Does the program provide residents with a book allowance?
All residents have electronic access via the library to online textbooks, all library online subscriptions, and multiple evidence based medicine materials. The residency also pays for each resident’s subscription to Rosh Review, ECG Weekly, and HIPPO EM.
Does the program pay for residents to attend outside conferences?
Residents are encouraged to attend one departmental funded national or regional conference during their three years. Any resident presenting research at a conference also receives funding to attend.
What is the first time pass rate of graduates on the ABEM examinations?
The average first time pass rate on the written component of the ABEM certification exam is 98 percent for the past 5 years. The first time pass rate on the oral component of the ABEM certification exam is 98%.
Do residents have difficulty finding jobs?
Due to the training our residents get (including the acuity of patients our residents see), our residents have no trouble finding jobs and are recruited heavily by EM groups in the area and beyond.
Where do graduates practice?
Most of our graduates end up in community practice somewhere in Texas although we have graduates practicing across the United States and in several parts of the world. Residents have gone on to fellowships in EMS, Ultrasound, Resuscitation, Critical Care and Pediatric Emergency Medicine. An additional group have stayed on as faculty at our program or joined other academic EM programs.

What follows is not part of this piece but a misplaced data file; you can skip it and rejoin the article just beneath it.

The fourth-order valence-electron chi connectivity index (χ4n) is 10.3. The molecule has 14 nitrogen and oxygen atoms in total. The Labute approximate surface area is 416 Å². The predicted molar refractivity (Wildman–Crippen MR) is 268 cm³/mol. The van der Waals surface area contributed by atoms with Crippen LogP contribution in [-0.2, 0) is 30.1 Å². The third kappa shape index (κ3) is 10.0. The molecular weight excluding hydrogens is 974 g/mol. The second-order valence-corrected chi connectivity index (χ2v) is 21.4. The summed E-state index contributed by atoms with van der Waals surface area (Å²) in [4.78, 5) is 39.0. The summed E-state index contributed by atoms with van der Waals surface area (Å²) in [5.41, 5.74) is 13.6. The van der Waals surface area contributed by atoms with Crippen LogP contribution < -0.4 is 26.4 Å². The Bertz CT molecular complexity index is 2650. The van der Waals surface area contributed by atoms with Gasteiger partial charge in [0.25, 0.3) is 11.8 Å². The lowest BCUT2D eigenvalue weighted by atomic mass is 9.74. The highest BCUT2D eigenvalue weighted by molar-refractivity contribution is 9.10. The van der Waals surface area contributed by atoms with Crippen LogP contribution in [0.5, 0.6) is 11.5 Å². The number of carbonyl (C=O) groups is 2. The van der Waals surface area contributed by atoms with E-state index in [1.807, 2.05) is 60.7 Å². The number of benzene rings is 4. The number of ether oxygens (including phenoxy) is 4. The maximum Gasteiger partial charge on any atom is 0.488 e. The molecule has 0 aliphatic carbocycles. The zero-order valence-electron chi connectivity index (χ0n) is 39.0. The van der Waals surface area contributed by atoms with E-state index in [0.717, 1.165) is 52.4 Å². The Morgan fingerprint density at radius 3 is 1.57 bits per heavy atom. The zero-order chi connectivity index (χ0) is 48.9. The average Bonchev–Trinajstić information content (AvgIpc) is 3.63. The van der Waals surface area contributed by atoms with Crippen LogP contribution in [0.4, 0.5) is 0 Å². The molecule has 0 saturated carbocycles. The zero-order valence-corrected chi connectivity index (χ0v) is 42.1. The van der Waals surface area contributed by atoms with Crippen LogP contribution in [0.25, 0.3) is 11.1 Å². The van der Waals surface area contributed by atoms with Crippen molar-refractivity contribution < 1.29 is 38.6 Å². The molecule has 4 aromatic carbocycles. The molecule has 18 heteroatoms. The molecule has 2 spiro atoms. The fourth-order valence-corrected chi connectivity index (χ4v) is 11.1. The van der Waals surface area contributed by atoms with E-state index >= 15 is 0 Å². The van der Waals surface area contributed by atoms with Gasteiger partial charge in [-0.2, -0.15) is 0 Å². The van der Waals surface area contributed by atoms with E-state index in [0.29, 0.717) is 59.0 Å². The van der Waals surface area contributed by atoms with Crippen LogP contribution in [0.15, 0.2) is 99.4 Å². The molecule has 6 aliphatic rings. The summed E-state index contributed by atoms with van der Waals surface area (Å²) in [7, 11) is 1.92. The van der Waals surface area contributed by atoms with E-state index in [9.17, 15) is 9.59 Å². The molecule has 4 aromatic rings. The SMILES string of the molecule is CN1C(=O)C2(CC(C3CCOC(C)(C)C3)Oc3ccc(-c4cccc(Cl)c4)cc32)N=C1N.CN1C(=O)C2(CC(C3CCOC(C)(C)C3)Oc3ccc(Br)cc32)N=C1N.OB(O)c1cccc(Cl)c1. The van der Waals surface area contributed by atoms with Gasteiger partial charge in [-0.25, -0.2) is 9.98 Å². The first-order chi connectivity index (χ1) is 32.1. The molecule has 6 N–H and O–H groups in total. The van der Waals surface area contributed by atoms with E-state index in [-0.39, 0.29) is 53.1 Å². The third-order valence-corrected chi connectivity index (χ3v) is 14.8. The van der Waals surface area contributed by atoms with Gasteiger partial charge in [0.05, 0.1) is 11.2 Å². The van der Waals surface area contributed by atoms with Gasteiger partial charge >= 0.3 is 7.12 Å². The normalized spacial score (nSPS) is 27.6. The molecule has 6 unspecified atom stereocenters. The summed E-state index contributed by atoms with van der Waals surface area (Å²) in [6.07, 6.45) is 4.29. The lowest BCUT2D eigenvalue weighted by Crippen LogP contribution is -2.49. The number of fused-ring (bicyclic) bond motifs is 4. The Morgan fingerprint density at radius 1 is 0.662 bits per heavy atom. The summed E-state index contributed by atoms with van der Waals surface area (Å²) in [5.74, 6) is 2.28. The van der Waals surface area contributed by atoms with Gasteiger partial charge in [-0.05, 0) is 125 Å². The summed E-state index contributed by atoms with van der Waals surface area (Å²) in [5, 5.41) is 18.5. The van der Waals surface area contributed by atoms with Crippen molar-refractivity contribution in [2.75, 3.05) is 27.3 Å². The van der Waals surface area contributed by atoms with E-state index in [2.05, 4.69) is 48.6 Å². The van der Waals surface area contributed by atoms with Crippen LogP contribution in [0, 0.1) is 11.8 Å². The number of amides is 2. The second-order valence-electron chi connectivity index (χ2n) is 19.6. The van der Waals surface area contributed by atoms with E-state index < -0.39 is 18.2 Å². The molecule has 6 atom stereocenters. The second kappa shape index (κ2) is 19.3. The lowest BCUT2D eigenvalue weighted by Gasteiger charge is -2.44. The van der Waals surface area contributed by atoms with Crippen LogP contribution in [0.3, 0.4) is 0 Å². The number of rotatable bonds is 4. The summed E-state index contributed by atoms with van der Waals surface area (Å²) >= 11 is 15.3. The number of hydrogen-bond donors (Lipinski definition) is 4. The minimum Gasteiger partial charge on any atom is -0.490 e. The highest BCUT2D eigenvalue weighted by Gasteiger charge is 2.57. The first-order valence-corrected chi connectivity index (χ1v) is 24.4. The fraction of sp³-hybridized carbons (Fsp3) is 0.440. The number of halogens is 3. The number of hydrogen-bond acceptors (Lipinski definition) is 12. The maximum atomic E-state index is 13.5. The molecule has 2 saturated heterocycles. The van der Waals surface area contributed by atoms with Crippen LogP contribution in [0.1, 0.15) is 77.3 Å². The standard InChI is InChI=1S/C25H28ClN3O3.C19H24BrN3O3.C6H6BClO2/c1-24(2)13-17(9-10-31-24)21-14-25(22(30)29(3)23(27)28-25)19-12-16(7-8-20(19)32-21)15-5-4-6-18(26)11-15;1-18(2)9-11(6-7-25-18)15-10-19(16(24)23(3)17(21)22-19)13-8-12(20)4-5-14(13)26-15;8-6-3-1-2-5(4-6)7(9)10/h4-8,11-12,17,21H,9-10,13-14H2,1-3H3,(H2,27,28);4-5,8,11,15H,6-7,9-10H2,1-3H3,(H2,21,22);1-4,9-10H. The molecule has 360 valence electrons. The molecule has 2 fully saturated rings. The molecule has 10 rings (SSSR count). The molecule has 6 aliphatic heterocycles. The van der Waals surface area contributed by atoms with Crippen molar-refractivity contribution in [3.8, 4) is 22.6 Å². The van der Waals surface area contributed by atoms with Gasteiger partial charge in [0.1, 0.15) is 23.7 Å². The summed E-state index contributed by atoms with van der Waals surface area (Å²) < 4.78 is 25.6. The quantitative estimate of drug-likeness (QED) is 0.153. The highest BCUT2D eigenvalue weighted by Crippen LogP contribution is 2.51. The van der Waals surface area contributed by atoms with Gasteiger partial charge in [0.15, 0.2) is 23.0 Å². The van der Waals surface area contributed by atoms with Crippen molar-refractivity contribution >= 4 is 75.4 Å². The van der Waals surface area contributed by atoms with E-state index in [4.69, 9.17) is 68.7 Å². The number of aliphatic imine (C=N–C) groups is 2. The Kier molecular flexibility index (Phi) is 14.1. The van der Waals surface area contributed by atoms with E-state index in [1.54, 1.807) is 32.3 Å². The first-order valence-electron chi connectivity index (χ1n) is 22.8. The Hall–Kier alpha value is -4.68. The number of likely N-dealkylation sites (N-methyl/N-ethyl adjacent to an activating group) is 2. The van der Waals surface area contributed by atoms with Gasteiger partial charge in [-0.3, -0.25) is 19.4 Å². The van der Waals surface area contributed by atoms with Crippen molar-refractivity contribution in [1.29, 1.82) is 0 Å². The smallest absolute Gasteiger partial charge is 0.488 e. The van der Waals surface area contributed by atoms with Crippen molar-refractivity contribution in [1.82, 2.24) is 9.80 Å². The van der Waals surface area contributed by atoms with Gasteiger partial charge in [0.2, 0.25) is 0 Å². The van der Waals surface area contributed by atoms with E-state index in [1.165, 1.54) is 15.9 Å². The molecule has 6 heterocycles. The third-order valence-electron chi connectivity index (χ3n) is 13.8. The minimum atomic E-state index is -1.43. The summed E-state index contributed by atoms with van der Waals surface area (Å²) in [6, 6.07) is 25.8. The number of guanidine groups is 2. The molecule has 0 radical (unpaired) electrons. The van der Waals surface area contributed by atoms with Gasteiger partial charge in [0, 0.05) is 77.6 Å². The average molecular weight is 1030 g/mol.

What fellowships are available at McGovern Medical School Emergency Medicine program?
We offer fellowships in EMS, Ultrasound, and Pediatric EM.
Hyperbaric Medicine, Advanced Ultrasound, Aeromedical (LifeFlight), EMS, Ophthalmology, Dermatology, Toxicology, Research, Global Health, Administration, Teaching, and more.
When can residents start moonlighting?
Residents can start moonlighting during the second half of the PGY-2 year after the mid-year evaluation. At the mid-year evaluation it is determined if the resident meets the eligibility criteria (including, but not limited to, completion of all residency related duties, satisfactory scores on the in-training exam, etc.).
How many hours are residents allowed to moonlight?
We limit the number of hours a resident can moonlight to a total of 60 scheduled hours of clinical care/week (resident hours + moonlighting hours).
Is malpractice insurance paid for when moonlighting?
Residents must have their own liability coverage to moonlight. They are not covered by UT professional liability insurance when working outside the residency program.